A loan guarantee is a pledge by one party to become liable for a debt obligation if a borrower defaults. The guaranteeing party is called the guarantor.
The guarantor might be liable for just a portion of the debt (limited guarantee) or all of it (unlimited).
Young borrowers who do not have enough for a large deposit when buying a house and need a 100% mortgage (borrow 100% of the property value) commonly have a guarantor, who is usually a parent or relative. This person provides a guarantee to the lender to pay for any shortfall in the event of default.
Young people with no credit history often ask a relative with a good credit rating to guarantee their loan.
Sometimes the guarantor might be the government or a government agency.
While most borrowers who require a guarantor to get a loan tend to be either young individuals or non-established businesses, sometimes the borrower could be a major corporation. In 1979, American car giant Chrysler Corporation obtained a loan guarantee when it nearly collapsed.
Loan guarantees in the US
In the United States, there are several government-sponsored loan guarantee schemes. For example the Department of Veterans Affairs (VA) offers a VA loan service which guarantees mortgages. It was designed to offer long-term financing for American veterans (ex-servicemen and servicewomen) and their surviving spouses.
The US Small Business Administration, a government agency, has several federally-sponsored loan guarantee schemes, such as its 7(a) Loan Program, Disaster Loans, Microloan Program, and several more.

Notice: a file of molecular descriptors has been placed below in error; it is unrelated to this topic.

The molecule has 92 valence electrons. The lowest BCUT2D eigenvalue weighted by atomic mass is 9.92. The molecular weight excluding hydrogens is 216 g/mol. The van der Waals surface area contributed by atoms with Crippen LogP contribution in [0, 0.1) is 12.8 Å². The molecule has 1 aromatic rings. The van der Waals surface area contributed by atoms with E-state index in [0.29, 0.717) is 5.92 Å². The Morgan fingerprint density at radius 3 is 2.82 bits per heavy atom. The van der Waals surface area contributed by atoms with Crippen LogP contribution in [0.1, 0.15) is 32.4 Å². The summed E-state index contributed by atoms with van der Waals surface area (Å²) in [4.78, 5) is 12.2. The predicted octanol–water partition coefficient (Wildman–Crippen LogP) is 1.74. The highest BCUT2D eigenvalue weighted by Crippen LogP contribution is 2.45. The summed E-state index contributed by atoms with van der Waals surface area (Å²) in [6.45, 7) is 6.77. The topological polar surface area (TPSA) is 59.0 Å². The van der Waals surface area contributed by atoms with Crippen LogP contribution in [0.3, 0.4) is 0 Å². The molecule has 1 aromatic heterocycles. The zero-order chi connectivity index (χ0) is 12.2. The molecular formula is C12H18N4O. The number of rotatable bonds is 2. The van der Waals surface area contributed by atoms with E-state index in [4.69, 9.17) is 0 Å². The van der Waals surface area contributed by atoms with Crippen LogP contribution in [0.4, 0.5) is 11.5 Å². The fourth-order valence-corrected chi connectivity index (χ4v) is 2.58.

Other agencies that guarantee loans include Fannie Mae, the Federal Family Education Loan Program, Freddie Mac, the Government national Mortgage Association, and USDOE.
Loan guarantees in the UK
In the United Kingdom, the Enterprise Finance Guarantee (EFG), a government-guaranteed lending scheme, facilitates lending to viable companies that have been refused a loan or other form of debt finance due to inadequate security or a proven track record.
In such cases, EFG says it might be able to turn that refusal into an acceptance by offering a guarantee. However, the agency stresses “That is a decision for the lender and will only be considered if the lender is satisfied that your business is viable and can afford the loan repayments.”
“(A loan guarantee scheme is) a facility whereby banks are able to lend to firms that would not otherwise qualify for bank finance due to lack of track record.”
Video – Enterprise Finance & Business Funding
Peter Ibbetson, RBS small business chairman, explains how to secure a loan under the EFG loan guarantee scheme.